The Inland Seas Capt. Thomas M. Biological Station is open to the public free of charge during business hours. Exhibits in the Education Center are designed to complement shipboard activities and involve many science and historical aspects of the Great Lakes. Try your hand at raising the sail or securing a line on the pin. Watch plankton videos or view bugs under the microscope. Crawl through the benthos tunnel or learn more about invasive species. Don’t forget to check out the Zebra Mussel Bike taken out of Boardman Lake! Our hands-on, interactive exhibit space is available for scheduled programs as well as self-guided tours.
The centerpiece of the Bio Station is “Our Inland Seas” Mural Learning Station, painted by local artist Glenn Wolff. Covering an entire wall, this giant Great Lakes watershed mural incorporates elements of the history, ecology, and economics of the Great Lakes. In addition to being a wonderful work of art, “Our Inland Seas” is an effective teaching tool, leading to thoughtful discussion of the many aspects of life in the Great Lakes regions.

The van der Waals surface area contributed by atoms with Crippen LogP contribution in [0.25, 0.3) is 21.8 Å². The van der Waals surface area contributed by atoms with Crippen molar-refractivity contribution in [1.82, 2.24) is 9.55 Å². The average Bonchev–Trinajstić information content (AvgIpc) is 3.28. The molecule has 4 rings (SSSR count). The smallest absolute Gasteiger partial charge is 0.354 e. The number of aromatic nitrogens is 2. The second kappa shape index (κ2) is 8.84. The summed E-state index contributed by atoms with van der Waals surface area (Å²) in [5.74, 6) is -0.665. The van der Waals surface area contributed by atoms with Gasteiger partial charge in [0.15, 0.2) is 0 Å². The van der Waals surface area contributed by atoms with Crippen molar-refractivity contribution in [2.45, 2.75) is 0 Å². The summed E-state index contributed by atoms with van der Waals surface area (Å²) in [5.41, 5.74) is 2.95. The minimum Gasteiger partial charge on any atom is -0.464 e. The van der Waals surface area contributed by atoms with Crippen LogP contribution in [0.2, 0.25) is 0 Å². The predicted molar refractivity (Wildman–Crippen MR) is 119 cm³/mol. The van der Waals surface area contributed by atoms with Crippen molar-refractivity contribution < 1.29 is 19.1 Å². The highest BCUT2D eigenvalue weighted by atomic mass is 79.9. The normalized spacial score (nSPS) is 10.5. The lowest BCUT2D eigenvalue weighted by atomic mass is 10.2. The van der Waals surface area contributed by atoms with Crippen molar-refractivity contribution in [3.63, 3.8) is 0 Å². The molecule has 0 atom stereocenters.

Our exhibits include: [View photos of Center]
- The Great Lakes Food Web
- Great Lakes Plankton
- Great Lakes Invasives
- Great Lakes Fish – Freshwater aquariums with Great Lakes fish
- Touch Tank – Touch the creatures who reside here
- Who is Inland Seas?
- Turtle Tank
The David Garber Great Lakes Science Room (Lab)
The David Garber Great Lakes Science Room is the perfect lab space for teachers and their students, as well as researchers, to analyze samples and data gathered on the ship or on shore. The space is flexible to accommodate students learning different scientific theories and concepts to university professors working on specific research projects. Science lab equipment is available. Contact Inland Seas at 231.271.3077 for more information on using this space.
Capt. Thomas M. Kelly Biological Station Campus
Great Lake Circle
The Great Lakes Circle is an area of the campus where school groups gather to discuss the Great Lakes and its watershed. Public guests can sit in this area to take a break from shopping in Suttons Bay or to reflect on the Great Lakes mural.
The Shoreline Restoration and Wetland Demonstration Project was constructed along our waterfront behind the Capt. Thomas M. Kelly Biological Station. These wetlands offer a unique opportunity for educational programs. Guests can learn about the role of coastal wetlands in Michigan as well as what plants and animals call the wetlands home. Interpretive signage is placed along the wetland path and informative wetland brochures are available.